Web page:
So we married each other on this special Sunday, which in 1986 was November 23. I have never regretted a single moment of our 33 years of loving and sparring and loving and weeping and loving again and again. So, dearly beloved, I say, with the poet (never say poetESS):

That I shall love you always.
No matter what party is in power;
No matter what temporarily expedient combination of allied
    interests wins the war;
Shall love you always.  

Sunday, November 17, 2019

2019.11.17 Transforming God

The age of anxiety is upon us—globally.

What DO we teach and tell our children? They are not immune to the talk and the worry in the air, on the air, all over the internet, in the corridors of locked-up-for-security schools. Civics courses teach the history and structure of government. They and are good and returning to classrooms, but what are we doing in religious settings? What are we hearing from pulpits? I hear good hope and Advent spirituality of light. Still we are in darkness nationally and internationally. I say and think to myself, “Fear not.”  Then I hear myself say, “Too late!” Then I laugh. It helps.

According to Mary Hunt, co-director of WATER (Women's Alliance for Theology, Ethics, and Ritual): "Finally, since so many roots in injustice can be traced to a judging God, a Ruler King, lordship and dominance, we encourage a wholesale overhaul of religious images and symbols. Resistance to that work is the measure of its necessity. Imagine if common language about the divine were gender inclusive, better, not anthropomorphic at all. Consider what a creation story that puts plants and animals on the same plane as people would do for ecology. Think about ways to teach children that diversity and difference, not sameness and dominance are to be celebrated.”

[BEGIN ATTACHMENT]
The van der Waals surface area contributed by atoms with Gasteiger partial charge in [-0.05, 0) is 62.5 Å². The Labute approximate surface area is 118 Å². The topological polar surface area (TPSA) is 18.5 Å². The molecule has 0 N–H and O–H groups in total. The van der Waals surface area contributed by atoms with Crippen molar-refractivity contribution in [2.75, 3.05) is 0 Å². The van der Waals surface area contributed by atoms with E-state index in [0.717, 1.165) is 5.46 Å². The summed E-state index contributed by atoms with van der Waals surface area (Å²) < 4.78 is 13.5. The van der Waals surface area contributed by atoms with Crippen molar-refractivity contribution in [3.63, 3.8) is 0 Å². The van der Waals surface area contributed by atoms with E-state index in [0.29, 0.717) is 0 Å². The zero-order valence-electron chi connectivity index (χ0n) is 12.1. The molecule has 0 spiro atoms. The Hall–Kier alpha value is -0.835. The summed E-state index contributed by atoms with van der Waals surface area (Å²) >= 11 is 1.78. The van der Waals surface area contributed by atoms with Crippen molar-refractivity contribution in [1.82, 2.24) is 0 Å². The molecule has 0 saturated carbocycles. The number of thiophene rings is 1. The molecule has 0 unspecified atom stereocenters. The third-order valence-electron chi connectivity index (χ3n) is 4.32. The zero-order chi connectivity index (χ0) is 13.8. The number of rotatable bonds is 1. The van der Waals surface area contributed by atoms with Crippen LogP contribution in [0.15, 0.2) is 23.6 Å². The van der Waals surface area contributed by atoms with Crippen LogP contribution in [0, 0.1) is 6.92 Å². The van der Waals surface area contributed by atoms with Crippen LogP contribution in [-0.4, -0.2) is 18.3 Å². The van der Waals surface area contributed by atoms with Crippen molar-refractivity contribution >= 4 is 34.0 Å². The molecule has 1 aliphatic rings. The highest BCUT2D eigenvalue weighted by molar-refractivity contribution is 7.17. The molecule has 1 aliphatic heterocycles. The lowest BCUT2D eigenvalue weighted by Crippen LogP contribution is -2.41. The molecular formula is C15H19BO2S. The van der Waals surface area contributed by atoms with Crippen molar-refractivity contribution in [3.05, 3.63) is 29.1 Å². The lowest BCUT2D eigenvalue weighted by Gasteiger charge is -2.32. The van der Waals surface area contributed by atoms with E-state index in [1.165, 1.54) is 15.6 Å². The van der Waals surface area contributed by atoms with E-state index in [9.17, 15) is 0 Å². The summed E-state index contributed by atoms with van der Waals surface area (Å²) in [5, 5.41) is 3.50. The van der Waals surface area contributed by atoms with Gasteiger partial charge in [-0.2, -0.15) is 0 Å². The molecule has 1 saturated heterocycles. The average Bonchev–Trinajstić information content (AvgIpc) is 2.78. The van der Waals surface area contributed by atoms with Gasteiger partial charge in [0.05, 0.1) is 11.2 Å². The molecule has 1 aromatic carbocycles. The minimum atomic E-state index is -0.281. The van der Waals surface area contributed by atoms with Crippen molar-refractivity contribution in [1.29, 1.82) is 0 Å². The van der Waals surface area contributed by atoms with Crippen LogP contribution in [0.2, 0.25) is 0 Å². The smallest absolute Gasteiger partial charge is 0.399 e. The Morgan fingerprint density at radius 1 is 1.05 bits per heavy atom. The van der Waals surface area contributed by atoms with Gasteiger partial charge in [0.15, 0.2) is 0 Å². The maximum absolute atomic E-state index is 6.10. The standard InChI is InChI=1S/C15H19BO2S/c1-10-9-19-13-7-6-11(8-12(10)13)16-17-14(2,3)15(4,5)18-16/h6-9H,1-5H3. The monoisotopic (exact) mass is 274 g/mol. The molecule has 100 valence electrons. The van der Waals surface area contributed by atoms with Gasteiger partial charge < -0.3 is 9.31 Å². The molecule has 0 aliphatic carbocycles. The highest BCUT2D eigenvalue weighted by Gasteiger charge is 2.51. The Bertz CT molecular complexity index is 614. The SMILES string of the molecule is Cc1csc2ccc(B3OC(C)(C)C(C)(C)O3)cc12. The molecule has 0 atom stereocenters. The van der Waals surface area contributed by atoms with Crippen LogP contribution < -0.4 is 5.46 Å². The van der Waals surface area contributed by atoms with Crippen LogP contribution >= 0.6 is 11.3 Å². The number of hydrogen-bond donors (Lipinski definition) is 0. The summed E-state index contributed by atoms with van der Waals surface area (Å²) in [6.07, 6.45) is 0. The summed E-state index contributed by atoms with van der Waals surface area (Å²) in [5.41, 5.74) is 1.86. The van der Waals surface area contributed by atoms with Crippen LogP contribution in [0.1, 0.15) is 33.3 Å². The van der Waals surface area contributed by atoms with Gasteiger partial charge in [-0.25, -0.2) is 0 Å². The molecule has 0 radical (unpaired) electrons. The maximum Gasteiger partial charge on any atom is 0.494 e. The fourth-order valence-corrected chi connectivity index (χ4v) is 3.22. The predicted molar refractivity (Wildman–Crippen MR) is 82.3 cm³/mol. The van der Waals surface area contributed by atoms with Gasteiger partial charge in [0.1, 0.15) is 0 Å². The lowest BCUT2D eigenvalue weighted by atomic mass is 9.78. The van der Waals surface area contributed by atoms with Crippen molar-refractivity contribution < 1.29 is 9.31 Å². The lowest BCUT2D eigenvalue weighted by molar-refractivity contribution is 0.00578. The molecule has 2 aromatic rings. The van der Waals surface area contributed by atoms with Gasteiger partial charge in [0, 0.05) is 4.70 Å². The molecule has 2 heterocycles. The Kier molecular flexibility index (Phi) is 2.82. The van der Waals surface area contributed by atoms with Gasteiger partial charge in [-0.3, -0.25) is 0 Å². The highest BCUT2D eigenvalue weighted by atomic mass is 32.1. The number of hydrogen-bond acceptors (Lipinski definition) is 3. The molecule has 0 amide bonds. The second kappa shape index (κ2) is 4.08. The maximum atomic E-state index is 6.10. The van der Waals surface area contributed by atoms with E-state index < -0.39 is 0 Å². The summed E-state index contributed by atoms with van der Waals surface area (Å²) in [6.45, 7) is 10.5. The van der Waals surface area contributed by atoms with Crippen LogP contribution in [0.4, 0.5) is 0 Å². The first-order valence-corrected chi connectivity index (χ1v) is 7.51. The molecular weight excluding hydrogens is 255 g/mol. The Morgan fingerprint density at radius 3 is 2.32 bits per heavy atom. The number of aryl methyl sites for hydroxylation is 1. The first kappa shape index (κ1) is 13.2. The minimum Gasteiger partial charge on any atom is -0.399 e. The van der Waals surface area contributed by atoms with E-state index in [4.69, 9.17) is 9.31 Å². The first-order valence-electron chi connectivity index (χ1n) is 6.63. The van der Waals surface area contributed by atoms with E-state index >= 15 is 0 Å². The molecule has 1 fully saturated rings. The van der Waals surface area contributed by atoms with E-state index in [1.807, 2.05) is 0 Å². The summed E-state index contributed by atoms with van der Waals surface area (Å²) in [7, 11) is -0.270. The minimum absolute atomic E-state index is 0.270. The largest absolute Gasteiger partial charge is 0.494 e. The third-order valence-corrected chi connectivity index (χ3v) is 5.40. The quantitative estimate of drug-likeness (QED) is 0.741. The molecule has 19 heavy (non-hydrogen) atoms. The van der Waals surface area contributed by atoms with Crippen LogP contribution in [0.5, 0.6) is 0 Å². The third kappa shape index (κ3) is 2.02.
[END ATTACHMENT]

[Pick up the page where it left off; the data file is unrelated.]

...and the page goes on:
For my part, I write and nag and preach when I can about the God I have known and remember always, not just in church. Many people say they do not believe in God anymore. I ask them to tell me about the God they do not believe in. Answers vary, but mostly they use language like Mary Hunt has described above: THE ONE Almighty, King, Ruler, Judge, Sky-King, Super-Man, Lord-of-Lords, and the like. I do not think of chipmunks with such images. Nor do I think of the God I know, present in small wonders, silly memories, and laughter.

I go upstairs to give my beloved a quick hug. He has baked chocolate chip cookies. They are cooling on the countertop and smell deliciously delectably deliriously holy. Why holy? I remember that the voice of God sprouted within me while I was baking chocolate chip cookies for my children back in the 1970s and feeling Stepford-dead. God-in-me asked: “Why are you doing this?" I didn’t know. I laughed. I still don’t know. I remember. It helps.

My husband the chef points to a reunion notice from my college and says: “Hey, it’s your 70th reunion in 2020!” He’s excited. “Look, Lyn, look.”  I look and see that it says the 70th reunion for the Class of 1950 is 2020. I graduated in 1960. “How old do you think I am?”  We laugh. It helps.

Opening the mail to throw out most of it, I spot just one envelope addressed to me. Envelopes marked first class are rare. It’s an invitation with a festive wreath on it. It’s pretty. It’s a YDS (Yale Divinity School) Christmas party, December 6th. That would be my late maternal grandmother’s 147th birthday. I remember. It helps. The invitation has promise. I show it to my husband who says: “Why don’t they have it up here where you live? We could go.” We laugh. It helps. I snitch a cookie, and only then notice that the bottom side is black. I laugh. It’s good anyway.